FBC Guntersville member shares play to be ‘salt, light’comment (0)
July 12, 2012
By Sondra Washington
High school memories plus popular songs from the 1960s equal a great time for families in Guntersville thanks to a stage play written by one Alabama Baptist church leader.
Two years ago, Tim Hays, a deacon and Sunday School teacher at First Baptist Church, Guntersville, and his friend, David Chupp, a pediatrician and former minister of music, wrote a play called “Lovin’ the Sixties.”
Hays categorizes the play as “a jukebox musical” featuring some of Marshall County’s history including the Dairy Hut, a restaurant that was popular during the ’60s.
“The storyline is my wife and I go to our 40-year class reunion,” Hays said. “While we are there, we disagree about how we met, how cool we were and how our friends met. When we walk in, we go back to our 1969 junior-senior prom and see exactly what happens.”
That same year the play was written, it was performed at The Whole Backstage, a community theater in Guntersville, in front of sellout crowds.
“We sold out all eight shows in the 333-seat theater,” Hays said. “We had to bring in chairs to sit 350. It was a phenomenon. I had to turn my mother away on Mother’s Day. I finally got her a seat.”
This month, Alabama residents will have another chance to see the play.
“It’s a G-rated show that is not offensive in any way,” Hays said. “It’s just something we can do and have fun. It’s a nice place to bring your kids. People are hungry for that kind of entertainment — clean, wholesome and kind of a Mayberry theme to it.”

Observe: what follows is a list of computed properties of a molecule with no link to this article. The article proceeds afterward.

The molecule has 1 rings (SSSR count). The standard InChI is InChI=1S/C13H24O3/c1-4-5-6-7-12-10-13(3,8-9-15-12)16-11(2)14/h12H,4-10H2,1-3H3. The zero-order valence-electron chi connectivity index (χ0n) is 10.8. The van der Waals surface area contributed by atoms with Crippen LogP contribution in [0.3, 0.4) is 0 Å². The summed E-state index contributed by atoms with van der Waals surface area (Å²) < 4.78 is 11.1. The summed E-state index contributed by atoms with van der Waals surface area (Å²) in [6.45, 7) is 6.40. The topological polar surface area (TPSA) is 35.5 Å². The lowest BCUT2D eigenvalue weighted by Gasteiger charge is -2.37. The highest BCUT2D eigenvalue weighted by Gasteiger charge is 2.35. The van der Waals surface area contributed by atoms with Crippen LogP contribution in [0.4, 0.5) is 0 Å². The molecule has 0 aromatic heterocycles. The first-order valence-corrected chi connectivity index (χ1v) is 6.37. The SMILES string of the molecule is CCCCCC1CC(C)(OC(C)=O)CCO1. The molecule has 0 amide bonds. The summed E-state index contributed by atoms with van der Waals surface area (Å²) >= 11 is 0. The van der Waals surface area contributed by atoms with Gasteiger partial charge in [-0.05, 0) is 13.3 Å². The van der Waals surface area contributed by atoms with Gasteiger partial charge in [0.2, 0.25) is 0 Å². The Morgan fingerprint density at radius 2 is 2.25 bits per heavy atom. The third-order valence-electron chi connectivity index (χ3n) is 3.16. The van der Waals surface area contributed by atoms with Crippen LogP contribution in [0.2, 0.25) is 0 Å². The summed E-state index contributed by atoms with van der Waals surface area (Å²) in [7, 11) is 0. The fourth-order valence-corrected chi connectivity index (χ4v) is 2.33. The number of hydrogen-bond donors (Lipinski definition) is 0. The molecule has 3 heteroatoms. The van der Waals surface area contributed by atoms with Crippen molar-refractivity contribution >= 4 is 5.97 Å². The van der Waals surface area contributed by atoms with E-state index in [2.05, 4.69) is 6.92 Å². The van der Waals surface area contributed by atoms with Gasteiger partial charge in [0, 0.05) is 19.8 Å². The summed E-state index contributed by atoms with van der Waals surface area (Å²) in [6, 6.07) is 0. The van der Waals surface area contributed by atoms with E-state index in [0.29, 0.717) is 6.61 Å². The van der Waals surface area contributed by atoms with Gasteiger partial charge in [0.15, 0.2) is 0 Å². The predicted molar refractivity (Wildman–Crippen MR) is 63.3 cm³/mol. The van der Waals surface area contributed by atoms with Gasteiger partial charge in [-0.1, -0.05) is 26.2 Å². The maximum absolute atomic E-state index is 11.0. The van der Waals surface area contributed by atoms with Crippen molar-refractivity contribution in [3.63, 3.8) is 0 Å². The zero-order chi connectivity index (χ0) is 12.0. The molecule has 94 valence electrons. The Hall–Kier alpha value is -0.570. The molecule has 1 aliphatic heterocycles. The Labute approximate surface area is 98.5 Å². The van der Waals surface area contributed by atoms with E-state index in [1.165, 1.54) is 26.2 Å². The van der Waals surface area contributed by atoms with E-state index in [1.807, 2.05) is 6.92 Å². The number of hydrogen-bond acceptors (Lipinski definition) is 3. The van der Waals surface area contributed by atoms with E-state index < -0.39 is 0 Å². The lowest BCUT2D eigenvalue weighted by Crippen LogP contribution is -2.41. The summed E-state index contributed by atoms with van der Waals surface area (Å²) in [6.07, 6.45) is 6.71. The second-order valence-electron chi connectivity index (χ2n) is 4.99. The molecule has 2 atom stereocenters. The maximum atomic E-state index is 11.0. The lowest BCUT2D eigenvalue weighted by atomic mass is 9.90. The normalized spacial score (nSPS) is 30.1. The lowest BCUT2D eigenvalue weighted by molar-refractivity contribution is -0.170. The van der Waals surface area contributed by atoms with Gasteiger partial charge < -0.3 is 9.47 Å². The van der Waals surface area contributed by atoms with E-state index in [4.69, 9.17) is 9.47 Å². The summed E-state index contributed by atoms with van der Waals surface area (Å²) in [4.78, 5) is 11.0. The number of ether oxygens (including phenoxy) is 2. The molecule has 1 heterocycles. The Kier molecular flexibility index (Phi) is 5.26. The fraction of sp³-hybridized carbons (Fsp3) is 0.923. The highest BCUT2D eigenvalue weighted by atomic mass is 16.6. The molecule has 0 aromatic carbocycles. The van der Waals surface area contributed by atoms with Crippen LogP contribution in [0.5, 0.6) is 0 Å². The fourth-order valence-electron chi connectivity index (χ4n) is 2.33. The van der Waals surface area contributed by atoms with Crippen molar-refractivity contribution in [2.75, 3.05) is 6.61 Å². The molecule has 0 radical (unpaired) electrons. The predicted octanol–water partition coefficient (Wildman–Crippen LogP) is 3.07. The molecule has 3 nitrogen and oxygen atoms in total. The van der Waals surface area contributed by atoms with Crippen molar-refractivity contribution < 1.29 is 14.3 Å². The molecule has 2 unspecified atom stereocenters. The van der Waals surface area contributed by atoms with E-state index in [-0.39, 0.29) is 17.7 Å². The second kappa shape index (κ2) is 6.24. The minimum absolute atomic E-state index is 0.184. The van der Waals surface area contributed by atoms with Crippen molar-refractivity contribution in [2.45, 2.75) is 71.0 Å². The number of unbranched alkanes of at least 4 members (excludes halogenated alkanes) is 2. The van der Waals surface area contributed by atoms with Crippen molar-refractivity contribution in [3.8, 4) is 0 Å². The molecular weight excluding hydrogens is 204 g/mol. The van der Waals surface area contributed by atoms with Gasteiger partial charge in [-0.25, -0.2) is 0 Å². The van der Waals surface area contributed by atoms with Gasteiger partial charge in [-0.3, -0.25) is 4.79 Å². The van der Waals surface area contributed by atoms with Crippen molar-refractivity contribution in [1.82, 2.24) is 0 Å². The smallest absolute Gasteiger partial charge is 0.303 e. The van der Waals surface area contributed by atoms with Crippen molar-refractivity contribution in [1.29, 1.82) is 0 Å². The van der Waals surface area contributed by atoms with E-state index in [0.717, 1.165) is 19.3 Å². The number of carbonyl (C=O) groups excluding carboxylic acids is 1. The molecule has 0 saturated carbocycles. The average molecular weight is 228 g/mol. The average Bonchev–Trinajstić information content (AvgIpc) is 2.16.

Ken Patterson, minister of music at First, Guntersville, stars as a character named Ernie in the stage play, which he says is filled with “all the fun songs from the ’60s.”
“My job is to take care of myself and make sure I do my part and help the men with their vocals,” he said. “It gives me an opportunity to use my music skills as a way to help the community not just through the church.”
But the show is not all fun and games. Hays hopes it will also bring awareness to the need for organ donation.
“My son passed away waiting on a heart transplant,” Hays said. “He was almost 15. … There were just no donors. One thing that was encouraging to me was that there was someone who signed their card as a result of my son and seven or eight people were helped because of it. … If your death can help five people or help no one, which one would you choose? God is going to use the tragedy and make something good out of it.”
Now a fellow cast member reminds Hays of others who are awaiting organ transplants.
“There is a lady in the show who is on complete dialysis and doesn’t have any kidneys,” Hays said. “She comes and does our show and goes on dialysis for 12 hours plus she works. She told me that this show is a great motivation for her and it’s such a positive influence in her life. … We are all very prayerful that she will get that opportunity.”
Like Hays, Patterson sees the play as an opportunity to save lives — not physically, but spiritually by sharing the gospel.
“I think one of the important things for ministers to do is to be salt and light in the community,” he said. “Sometimes, you can get in your own world and get stuck there doing administrative things. It’s good when you can get involved in the community. I’ve come across many people that I would not have met had I not left the church building.”
“Lovin’ the Sixties” will open July 13 at The Whole Backstage in Guntersville.
Performances will be held July 13, 14, 19, 20 and 21 at 7 p.m., and July 15 and 22 at 2 p.m. For
more information, call 256-582-SHOW.